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Girl on beachSun and sand holidays raise the problems of a harsh environment and possible conflict of family interests. Sand and salt water constitute what is arguably the most damaging environment for expensive camera equipment. A few grains of sand ingested whilst changing lenses can do untold damage to the delicate internal mechanisms of an SLR. Store everything in zip-loc plastic bags and keep cameras and film out of direct sunlight and away from hot sand. Waterproof compact cameras are ideal for informal snaps but still need to be kept cool. Rubber seals must be kept scrupulously clean to prevent leakage. Combining photography with family activities on beach holidays can prove difficult. Equipment cannot be left unattended on a beach, those who go swimming return covered in salt water and sand, and care must be taken to avoid offending others by using a camera. Further afield, perhaps on the rock or cliffs, there are certainly good images to be found. However, your family may not see you for several hours at a time.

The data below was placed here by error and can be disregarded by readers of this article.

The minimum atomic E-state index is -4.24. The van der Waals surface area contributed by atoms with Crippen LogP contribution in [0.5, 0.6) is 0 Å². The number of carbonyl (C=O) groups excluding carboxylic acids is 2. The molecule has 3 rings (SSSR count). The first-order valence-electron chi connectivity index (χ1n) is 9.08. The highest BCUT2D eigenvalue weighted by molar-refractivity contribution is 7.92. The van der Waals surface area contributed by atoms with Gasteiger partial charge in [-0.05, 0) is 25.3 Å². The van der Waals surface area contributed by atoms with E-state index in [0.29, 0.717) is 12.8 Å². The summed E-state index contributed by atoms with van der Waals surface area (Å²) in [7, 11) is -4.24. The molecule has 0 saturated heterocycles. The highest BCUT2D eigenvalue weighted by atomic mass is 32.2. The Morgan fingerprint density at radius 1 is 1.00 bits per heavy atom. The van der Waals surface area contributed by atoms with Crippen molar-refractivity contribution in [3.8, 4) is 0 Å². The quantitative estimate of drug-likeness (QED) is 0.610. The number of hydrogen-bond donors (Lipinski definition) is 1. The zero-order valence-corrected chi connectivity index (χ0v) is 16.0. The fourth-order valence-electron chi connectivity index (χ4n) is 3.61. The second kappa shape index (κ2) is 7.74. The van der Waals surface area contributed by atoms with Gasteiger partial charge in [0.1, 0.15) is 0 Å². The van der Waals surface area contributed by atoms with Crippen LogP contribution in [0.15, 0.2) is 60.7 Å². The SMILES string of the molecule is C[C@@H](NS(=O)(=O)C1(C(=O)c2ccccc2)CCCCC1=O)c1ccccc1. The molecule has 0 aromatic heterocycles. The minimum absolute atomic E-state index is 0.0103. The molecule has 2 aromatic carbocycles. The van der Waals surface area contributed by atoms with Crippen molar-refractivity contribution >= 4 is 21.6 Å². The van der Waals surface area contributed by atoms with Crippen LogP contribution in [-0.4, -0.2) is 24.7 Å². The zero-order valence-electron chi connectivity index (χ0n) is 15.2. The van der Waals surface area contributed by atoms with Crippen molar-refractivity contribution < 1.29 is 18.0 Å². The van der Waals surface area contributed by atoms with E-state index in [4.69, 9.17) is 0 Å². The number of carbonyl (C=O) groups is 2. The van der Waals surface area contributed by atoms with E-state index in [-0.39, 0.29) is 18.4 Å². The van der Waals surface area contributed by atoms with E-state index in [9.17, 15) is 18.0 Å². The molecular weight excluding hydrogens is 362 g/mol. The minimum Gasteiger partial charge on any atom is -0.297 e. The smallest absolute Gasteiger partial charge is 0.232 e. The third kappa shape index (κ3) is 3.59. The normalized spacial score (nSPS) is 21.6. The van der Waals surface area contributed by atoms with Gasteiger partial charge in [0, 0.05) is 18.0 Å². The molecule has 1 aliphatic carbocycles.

The sea is a constantly changing environment. Light, wind, tide and human activity are in constant flux. Opportunities are plentiful and include underwater work, coastal landscapes and seascapes, close-ups of waves, wildlife, sunsets and nightlife. Human interest can be found on the beach and both on and in the water, and may include water-sports and local fishing activities.

Shutter speeds of 1/250 or 1/500 are generally sufficient to freeze the motion of water. Slow speeds, such as 1 second, blur movement and give a softer appearance to the water. Under clear skies coastal light is intense. Contrast is high and may exceed the latitude of film or sensor, and shadows are dense. A polarizing filter reduces the glare caused by light reflected from the water, increases contrast and intensifies colours. Use a reflector or fill-in flash to reduce contrast when photographing people or nearby objects. Light reflected from sand may deceive a camera’s exposure meter and cause underexpose.


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